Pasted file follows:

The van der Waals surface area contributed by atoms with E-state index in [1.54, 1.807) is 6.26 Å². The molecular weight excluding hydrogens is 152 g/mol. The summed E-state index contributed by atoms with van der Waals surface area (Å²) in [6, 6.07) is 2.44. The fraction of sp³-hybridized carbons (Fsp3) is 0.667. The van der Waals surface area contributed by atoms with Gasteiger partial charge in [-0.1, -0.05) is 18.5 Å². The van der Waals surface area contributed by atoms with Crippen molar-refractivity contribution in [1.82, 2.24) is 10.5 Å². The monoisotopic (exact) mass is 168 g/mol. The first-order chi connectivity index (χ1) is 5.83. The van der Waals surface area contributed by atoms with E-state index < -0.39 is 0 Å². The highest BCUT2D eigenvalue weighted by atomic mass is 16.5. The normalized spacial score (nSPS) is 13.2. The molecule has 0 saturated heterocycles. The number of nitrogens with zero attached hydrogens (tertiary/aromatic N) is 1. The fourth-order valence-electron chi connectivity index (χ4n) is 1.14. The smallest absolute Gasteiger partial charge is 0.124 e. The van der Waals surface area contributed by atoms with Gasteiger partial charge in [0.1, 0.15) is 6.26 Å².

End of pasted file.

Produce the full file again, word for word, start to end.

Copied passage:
The van der Waals surface area contributed by atoms with E-state index in [1.54, 1.807) is 6.26 Å². The molecular weight excluding hydrogens is 152 g/mol. The summed E-state index contributed by atoms with van der Waals surface area (Å²) in [6, 6.07) is 2.44. The fraction of sp³-hybridized carbons (Fsp3) is 0.667. The van der Waals surface area contributed by atoms with Gasteiger partial charge in [-0.1, -0.05) is 18.5 Å². The van der Waals surface area contributed by atoms with Crippen molar-refractivity contribution in [1.82, 2.24) is 10.5 Å². The monoisotopic (exact) mass is 168 g/mol. The first-order chi connectivity index (χ1) is 5.83. The van der Waals surface area contributed by atoms with E-state index < -0.39 is 0 Å². The highest BCUT2D eigenvalue weighted by atomic mass is 16.5. The normalized spacial score (nSPS) is 13.2. The molecule has 0 saturated heterocycles. The number of nitrogens with zero attached hydrogens (tertiary/aromatic N) is 1. The fourth-order valence-electron chi connectivity index (χ4n) is 1.14. The smallest absolute Gasteiger partial charge is 0.124 e. The van der Waals surface area contributed by atoms with Gasteiger partial charge in [0.1, 0.15) is 6.26 Å².